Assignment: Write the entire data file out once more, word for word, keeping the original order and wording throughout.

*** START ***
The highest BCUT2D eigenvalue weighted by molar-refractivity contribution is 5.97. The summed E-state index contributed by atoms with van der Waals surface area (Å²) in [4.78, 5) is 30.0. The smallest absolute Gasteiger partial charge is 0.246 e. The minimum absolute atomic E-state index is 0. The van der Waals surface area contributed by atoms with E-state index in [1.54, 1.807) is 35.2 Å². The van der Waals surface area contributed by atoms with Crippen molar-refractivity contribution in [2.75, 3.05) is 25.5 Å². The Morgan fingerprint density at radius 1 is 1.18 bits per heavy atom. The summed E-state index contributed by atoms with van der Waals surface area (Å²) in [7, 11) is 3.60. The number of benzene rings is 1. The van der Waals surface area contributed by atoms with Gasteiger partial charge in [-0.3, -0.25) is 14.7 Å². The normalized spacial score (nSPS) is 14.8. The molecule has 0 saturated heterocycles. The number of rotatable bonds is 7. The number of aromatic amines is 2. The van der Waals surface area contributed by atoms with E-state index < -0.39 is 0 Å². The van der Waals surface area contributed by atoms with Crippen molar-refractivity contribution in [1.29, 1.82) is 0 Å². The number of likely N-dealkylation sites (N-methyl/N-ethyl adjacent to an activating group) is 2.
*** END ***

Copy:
The highest BCUT2D eigenvalue weighted by molar-refractivity contribution is 5.97. The summed E-state index contributed by atoms with van der Waals surface area (Å²) in [4.78, 5) is 30.0. The smallest absolute Gasteiger partial charge is 0.246 e. The minimum absolute atomic E-state index is 0. The van der Waals surface area contributed by atoms with E-state index in [1.54, 1.807) is 35.2 Å². The van der Waals surface area contributed by atoms with Crippen molar-refractivity contribution in [2.75, 3.05) is 25.5 Å². The Morgan fingerprint density at radius 1 is 1.18 bits per heavy atom. The summed E-state index contributed by atoms with van der Waals surface area (Å²) in [7, 11) is 3.60. The number of benzene rings is 1. The van der Waals surface area contributed by atoms with Gasteiger partial charge in [-0.3, -0.25) is 14.7 Å². The normalized spacial score (nSPS) is 14.8. The molecule has 0 saturated heterocycles. The number of rotatable bonds is 7. The number of aromatic amines is 2. The van der Waals surface area contributed by atoms with E-state index < -0.39 is 0 Å². The van der Waals surface area contributed by atoms with Crippen molar-refractivity contribution in [1.29, 1.82) is 0 Å². The number of likely N-dealkylation sites (N-methyl/N-ethyl adjacent to an activating group) is 2.